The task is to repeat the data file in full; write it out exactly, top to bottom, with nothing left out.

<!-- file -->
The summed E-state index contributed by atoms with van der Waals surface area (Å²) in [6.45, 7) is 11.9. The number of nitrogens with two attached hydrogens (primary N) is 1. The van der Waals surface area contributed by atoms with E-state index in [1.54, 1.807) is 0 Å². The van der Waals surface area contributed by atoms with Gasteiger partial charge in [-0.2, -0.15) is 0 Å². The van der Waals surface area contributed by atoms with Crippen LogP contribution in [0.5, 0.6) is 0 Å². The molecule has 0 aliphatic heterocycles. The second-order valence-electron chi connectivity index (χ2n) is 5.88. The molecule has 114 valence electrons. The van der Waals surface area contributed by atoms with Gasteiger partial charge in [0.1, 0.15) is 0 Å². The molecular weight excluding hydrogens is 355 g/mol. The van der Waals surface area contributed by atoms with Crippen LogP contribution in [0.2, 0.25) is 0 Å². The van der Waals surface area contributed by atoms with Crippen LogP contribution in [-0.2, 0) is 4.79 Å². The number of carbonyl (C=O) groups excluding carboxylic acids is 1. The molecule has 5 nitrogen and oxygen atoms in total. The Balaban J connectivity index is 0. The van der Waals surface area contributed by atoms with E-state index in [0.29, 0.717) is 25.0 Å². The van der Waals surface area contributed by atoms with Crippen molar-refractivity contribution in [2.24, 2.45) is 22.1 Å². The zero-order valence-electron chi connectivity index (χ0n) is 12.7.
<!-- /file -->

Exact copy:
The summed E-state index contributed by atoms with van der Waals surface area (Å²) in [6.45, 7) is 11.9. The number of nitrogens with two attached hydrogens (primary N) is 1. The van der Waals surface area contributed by atoms with E-state index in [1.54, 1.807) is 0 Å². The van der Waals surface area contributed by atoms with Gasteiger partial charge in [-0.2, -0.15) is 0 Å². The van der Waals surface area contributed by atoms with Crippen LogP contribution in [0.5, 0.6) is 0 Å². The molecule has 0 aliphatic heterocycles. The second-order valence-electron chi connectivity index (χ2n) is 5.88. The molecule has 114 valence electrons. The van der Waals surface area contributed by atoms with Gasteiger partial charge in [0.1, 0.15) is 0 Å². The molecular weight excluding hydrogens is 355 g/mol. The van der Waals surface area contributed by atoms with Crippen LogP contribution in [0.2, 0.25) is 0 Å². The van der Waals surface area contributed by atoms with Crippen LogP contribution in [-0.2, 0) is 4.79 Å². The number of carbonyl (C=O) groups excluding carboxylic acids is 1. The molecule has 5 nitrogen and oxygen atoms in total. The Balaban J connectivity index is 0. The van der Waals surface area contributed by atoms with E-state index in [0.29, 0.717) is 25.0 Å². The van der Waals surface area contributed by atoms with Crippen molar-refractivity contribution in [2.24, 2.45) is 22.1 Å². The zero-order valence-electron chi connectivity index (χ0n) is 12.7.